Harford County Executive David R. Craig devoted an afternoon to old-fashioned to shoe-leather politics in the Hampton Village neighborhood of Towson, scratching for a few more votes in the county that has more Republicans than any other.
Craig knocked on the door of Robert Stefan, an 87-year-old retiree who had been unsure whether he would vote in the primary at all. But he was impressed by the Harford executive and almost fully won over. "I'm going to vote for Craig unless I read something that says he doesn't have as good a chance to beat Brown as Hogan does," Stefan said.
It's not just candidates for governor who've been swamping farmer's markets, hosting rallies and walking neighborhoods.
All 188 seats in the General Assembly are up for nomination, as well as state's attorney contests in most counties and Baltimore, 15 county school boards, county executives in several large jurisdictions, judges for orphan's court, sheriffs, and a handful of mayors across the state.
Over the weekend, the competitive Democratic race to be Maryland's attorney general had Gov. Martin O'Malley stumping, banjo in hand, for his preferred nominee, Sen. Brian E. Frosh of Montgomery County, at a Baltimore Irish pub. Earlier that day, Del. Jon S. Cardin pitched his own candidacy for attorney general by hosting a get-out-the-vote campaign with his uncle, U.S. Sen. Ben Cardin. Jon Cardin said Monday his uncle would campaign alongside him Tuesday, too.
Frosh argued in an interview that Cardin seemed to relying heavily on his uncle. "Our theme has been that I've got a strong record of accomplishment and a lot of support, and his is that his last name is Cardin," Frosh said.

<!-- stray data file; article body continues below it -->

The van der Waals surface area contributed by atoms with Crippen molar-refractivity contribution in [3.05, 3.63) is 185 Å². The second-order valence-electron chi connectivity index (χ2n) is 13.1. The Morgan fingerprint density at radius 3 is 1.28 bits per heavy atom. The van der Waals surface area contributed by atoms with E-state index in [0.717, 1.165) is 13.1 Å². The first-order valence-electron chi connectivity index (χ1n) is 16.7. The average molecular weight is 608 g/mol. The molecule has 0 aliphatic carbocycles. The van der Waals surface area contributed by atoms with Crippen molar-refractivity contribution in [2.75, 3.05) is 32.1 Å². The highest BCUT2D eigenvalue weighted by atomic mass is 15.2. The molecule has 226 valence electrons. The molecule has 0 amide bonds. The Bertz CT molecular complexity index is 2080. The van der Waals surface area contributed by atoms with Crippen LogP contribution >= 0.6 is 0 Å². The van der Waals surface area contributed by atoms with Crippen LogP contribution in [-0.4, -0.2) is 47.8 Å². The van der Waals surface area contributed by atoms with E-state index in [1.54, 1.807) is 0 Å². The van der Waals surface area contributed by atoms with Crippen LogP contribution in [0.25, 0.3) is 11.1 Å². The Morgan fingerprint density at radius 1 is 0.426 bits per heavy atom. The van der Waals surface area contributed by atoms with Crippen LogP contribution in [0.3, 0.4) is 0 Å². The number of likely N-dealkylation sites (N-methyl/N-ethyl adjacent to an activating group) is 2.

"Name certainly helps," Cardin campaign manager Andy Carton said. "But I hope we win because people are informed about the message of each candidate. We've spent a lot of time and money trying to establish his identity and reputation as an individual, not just as a Cardin."
The third candidate in the race, Del. Aisha N. Braveboy of Prince George's County, said Monday she was marshaling her team of volunteers and hoping that sniping between Frosh and Cardin would deliver a victory for her.
"I think it did a disservice to the office of attorney general," Braveboy said. "This is a very serious office."
Candidates aren't alone in the 11th-hour rush to get voters to the polls. Labor unions and trade groups, among others, have been trying to persuade Marylanders to pay attention at a time they're normally focused on summer vacations.
The state's powerful teachers union plans to deploy more than 700 volunteers at precincts Tuesday, handing out sample ballots featuring their preferred candidates. That final lobby comes after a months-long effort with a dual objective: first, to persuade voters to support their candidates; and second, to show up at the polls.
"If you're undecided, you're likely not voting in the primary," said Sean Johnson, political and legislative director for the Maryland State Education Association.
State Sen. Jim Brochin, a Baltimore County Democrat with a reputation as one of the most aggressive door-knockers in the General Assembly, laid off the canvassing Monday to focus on planning for Tuesday for his more than 100 poll workers — and to take his daughter to an Orioles game.
"That's really the best place I can be on the eve of the primary election," Brochin said.
Baltimore Sun reporter Jeff Barker contributed to this article.